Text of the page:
These documents, which cover the years 1870-1886, consist of primarily of outgoing correspondence by William Orton, president of Western Union. There are also a few letters by his successor, Norvin Green. Included are letters from Orton to Anson Stager, superintendent of the company's Central Division in Chicago, regarding relations with the Gold and Stock Telegraph Co., a competitor in the private-line telegraph business, and the negotiations that led to Western Union's acquisition of its rival in May 1871. There are numerous references to Edison in the correspondence, including a letter from January 1871 in which Orton characterizes the twenty-three-year-old inventor as "probably the best electro-mechanician in the country" next to George M. Phelps. A March 1871 letter from Orton to Marshall Lefferts, president of Gold and Stock, protests that the unison stop on Edison's printing telegraph is an infringement on the patents held by Phelps. A letter from October 1872 compares Edison's printer unfavorably to those developed by Phelps, Enos Barton, and Elisha Gray.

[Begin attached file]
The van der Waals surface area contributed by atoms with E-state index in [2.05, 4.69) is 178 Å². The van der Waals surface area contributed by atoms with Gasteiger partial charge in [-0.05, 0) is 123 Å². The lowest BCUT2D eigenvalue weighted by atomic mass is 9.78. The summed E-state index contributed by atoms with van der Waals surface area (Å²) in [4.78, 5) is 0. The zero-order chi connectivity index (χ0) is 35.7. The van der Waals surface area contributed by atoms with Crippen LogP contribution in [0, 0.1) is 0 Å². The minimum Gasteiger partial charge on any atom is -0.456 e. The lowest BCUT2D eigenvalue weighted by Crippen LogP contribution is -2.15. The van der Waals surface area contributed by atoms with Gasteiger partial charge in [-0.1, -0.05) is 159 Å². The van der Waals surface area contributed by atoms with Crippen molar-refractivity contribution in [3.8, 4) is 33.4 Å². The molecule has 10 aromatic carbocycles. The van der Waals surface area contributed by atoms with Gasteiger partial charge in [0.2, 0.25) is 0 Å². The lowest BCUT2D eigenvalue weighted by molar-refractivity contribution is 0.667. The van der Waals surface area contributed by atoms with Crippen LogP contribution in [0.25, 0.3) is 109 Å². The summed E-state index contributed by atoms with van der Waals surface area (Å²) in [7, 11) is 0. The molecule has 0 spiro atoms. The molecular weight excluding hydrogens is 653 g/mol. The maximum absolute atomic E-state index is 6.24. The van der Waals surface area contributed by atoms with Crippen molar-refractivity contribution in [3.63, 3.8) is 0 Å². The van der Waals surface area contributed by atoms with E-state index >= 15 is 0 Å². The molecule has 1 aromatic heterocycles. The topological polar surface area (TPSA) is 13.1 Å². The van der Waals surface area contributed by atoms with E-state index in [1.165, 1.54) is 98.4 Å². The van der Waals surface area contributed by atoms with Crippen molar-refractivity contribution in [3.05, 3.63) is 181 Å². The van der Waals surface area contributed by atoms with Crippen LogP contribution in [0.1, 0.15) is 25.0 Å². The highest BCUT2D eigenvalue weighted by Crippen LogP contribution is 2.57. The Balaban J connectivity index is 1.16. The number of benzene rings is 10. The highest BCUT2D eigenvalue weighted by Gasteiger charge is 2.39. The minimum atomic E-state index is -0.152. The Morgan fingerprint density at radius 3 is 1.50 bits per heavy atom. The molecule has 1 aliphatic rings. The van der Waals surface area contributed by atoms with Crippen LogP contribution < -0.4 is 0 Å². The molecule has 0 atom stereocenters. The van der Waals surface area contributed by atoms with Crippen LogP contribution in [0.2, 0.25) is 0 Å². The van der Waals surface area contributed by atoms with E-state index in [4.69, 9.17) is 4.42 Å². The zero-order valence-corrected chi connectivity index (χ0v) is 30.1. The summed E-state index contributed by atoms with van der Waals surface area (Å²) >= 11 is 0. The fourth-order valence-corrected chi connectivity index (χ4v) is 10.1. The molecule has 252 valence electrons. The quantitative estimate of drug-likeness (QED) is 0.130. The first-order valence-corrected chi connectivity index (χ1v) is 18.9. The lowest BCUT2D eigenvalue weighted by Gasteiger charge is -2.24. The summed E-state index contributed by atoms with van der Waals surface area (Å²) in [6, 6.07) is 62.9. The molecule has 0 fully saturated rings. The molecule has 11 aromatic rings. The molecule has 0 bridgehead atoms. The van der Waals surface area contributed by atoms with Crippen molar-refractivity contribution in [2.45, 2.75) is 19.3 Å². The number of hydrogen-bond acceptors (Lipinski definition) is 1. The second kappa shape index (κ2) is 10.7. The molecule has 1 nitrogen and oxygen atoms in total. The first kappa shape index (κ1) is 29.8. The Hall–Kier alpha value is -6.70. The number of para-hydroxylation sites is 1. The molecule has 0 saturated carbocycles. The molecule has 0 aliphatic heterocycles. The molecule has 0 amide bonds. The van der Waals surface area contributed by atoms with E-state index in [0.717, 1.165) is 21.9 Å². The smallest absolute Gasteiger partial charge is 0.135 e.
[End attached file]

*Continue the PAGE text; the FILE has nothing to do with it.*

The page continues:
Other letters discuss Orton's skepticism about automatic telegraphy and his belief in the superiority of the traditional method of manual transmission; his promotion of Edison's work on quadruplex telegraphy in 1874 as a strategy for fending off competition from George Harrington's Automatic Telegraph Co.; his negotiations with Edison and Western Union chief electrician George B. Prescott over rights to their quadruplex; and his reaction to the claims of rival quadruplex inventor Henry C. Nicholson. An 1882 memorandum by Green summarizes the complex nexus of litigation over rights to Edison's telegraph inventions, including Atlantic and Pacific Telegraph Co. v. George B. Prescott, Western Union Telegraph Company, Lemuel W. Serrell and Thomas A. Edisonthe so-called Quadruplex Case. An 1886 letter from Green to William H. Forbes, president of the American Bell Telephone Co., discusses the status of Edison's telephone patents.
The letters are from the following volumes. Only pages 35-39 of the long letter from Orton to Stager, March 22, 1871, in Vol. 9 have been selected. The last page of the letter from Orton to Lefferts, June 18, 1872, in Vol. 10 is blurry and illegible. Other letters may be difficult to read because of the very faint ink
William Orton letterbooks
Norvin Green letterbooks